So, coating corks with shellac is no longer a good idea. What I did, when I was thinking of re-using my old sending unit was to order some gas tank sealant from POR-15. I thought I would need it in my tank, and I also used it to coat the original cork. It "test-floated" very well in water, so that POR-15 or some other brand of gas tank inner sealant paint/coating might be the answer.

http://rocketdillo.com/studebaker/misc/images/Avacar-hcsdc.gif[/img=left]DilloCrafter

1955 1/2 Ton Pickup
[i]The Red-Headed Amazon
Deep in the heart of Texas


DilloCrafter, You are right on the money with your suggestion. I gave my tank to my POR15 Distributor here in town, (He restores gas tanks for folks) and he used the POR15 gas tank sealant in the tank and on the cork for the sending unit. Prior to Gary Chrissman getting the tank I had it Chemically dipped to get out all of that gunk in the tank, by Chemstrip of Burlington, N.C. It now looks like a brand new tank, but it is 57 years old :)

Don Dodson

studeboy28
12-17-2006, 07:43 PM
What about using JB Weld on the outside of the cork??
I have used that stuff to repair leaks on old gas tanks when I was in college. it lasted for the two years i owned the car??

28 dictator
40 commander

bradnree
12-21-2006, 08:38 AM
So far I have learned that JC Whitney and Summit have senders that will work. NAPA has fuel tank sealer for about $20 per quart--QUART NOT PINT, for the cork. I bought 2 corks at the local hardware store for $1.74. A friend of mine has redone three Studes. and uses the JC sending units. If my sending unit does not work I'll order a new one......Brad

ROADRACELARK
12-21-2006, 09:02 AM
Go to your local junk yard, get a sender from a late model car or truck that has the new "hi-tech" plastic/foam floats....they're impervious to any fuel you'd be puttin' in your tank.;)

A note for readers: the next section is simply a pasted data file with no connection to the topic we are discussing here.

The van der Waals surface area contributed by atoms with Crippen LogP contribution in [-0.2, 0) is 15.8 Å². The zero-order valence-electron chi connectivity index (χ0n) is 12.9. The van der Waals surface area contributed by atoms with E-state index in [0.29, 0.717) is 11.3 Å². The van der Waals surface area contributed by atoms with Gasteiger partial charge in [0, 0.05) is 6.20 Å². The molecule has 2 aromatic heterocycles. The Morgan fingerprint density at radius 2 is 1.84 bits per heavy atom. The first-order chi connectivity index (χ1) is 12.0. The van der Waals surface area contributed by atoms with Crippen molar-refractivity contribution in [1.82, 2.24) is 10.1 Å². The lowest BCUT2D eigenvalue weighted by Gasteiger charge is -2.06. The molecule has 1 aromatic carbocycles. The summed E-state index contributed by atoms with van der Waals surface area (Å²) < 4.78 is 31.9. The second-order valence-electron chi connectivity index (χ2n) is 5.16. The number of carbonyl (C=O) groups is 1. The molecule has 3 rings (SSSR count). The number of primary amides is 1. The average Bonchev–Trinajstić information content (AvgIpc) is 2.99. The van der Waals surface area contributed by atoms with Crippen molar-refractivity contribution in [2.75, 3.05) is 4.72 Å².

Dan Miller
Atlanta, GA

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Henry Votel
12-21-2006, 10:20 AM
Playing around with a cork float and the attendant issues seems futile. Get a modern brass or impermeable gas tank float and use that kind. Google or eBay: gas tank float for examples and sources. FYI.


Henry Votel
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bradnree
12-21-2006, 05:34 PM
NAPA has each type of float for sale--metal or plastic, $8.00 each.....Brad

SB-Danny
10-02-2016, 12:29 PM
My problem is that when I was taking out my fuel sensor unit the cork came off and is in gas tank.. Now what? Can I leave it there?

56Golden
10-02-2016, 12:42 PM
My problem is that when I was taking out my fuel sensor unit the cork came off and is in gas tank.. Now what? Can I leave it there?

Welcome to the SDC Forum!!! :!:

What model/year Studebaker are you referring to? Some model/year Studebakers take a different float and it must be positioned just so to obtain a correct gauge reading.

GrumpyOne
10-02-2016, 01:10 PM
JDP gave you the biggest clue. I've read that the original corks were coated with shellac to keep them impervious and "floatable".

However, if any of you is a woodworker, you may know what solvent is used to cut shellac. Unfortunately, it's a solvent that is now found in much gasoline - ALCOHOL.

So, coating corks with shellac is no longer a good idea. What I did, when I was thinking of re-using my old sending unit was to order some gas tank sealant from POR-15. I thought I would need it in my tank, and I also used it to coat the original cork. It "test-floated" very well in water, so that POR-15 or some other brand of gas tank inner sealant paint/coating might be the answer.

http://rocketdillo.com/studebaker/misc/images/Avacar-hcsdc.gif[/img=left]DilloCrafter

1955 1/2 Ton Pickup
[I]The Red-Headed Amazon
Deep in the heart of Texas


That's excellent information... And BTW, you're just about a half dozen miles down the road from me!

53 Commander
10-02-2016, 01:23 PM
Here's an alternative to using the cork float. http://www.gudim.com/ReplacingCorkFloats.html

Coupe Express
10-02-2016, 03:06 PM
I have two easy solutions for you. First, if you want to stay with a cork float coat it with Super Glue. It is totally impervious to gas and alcohol. Or, second, replace the cork with a plastic one -- available from Mac's Ford Parts for $4.95 (P/N 64-24795)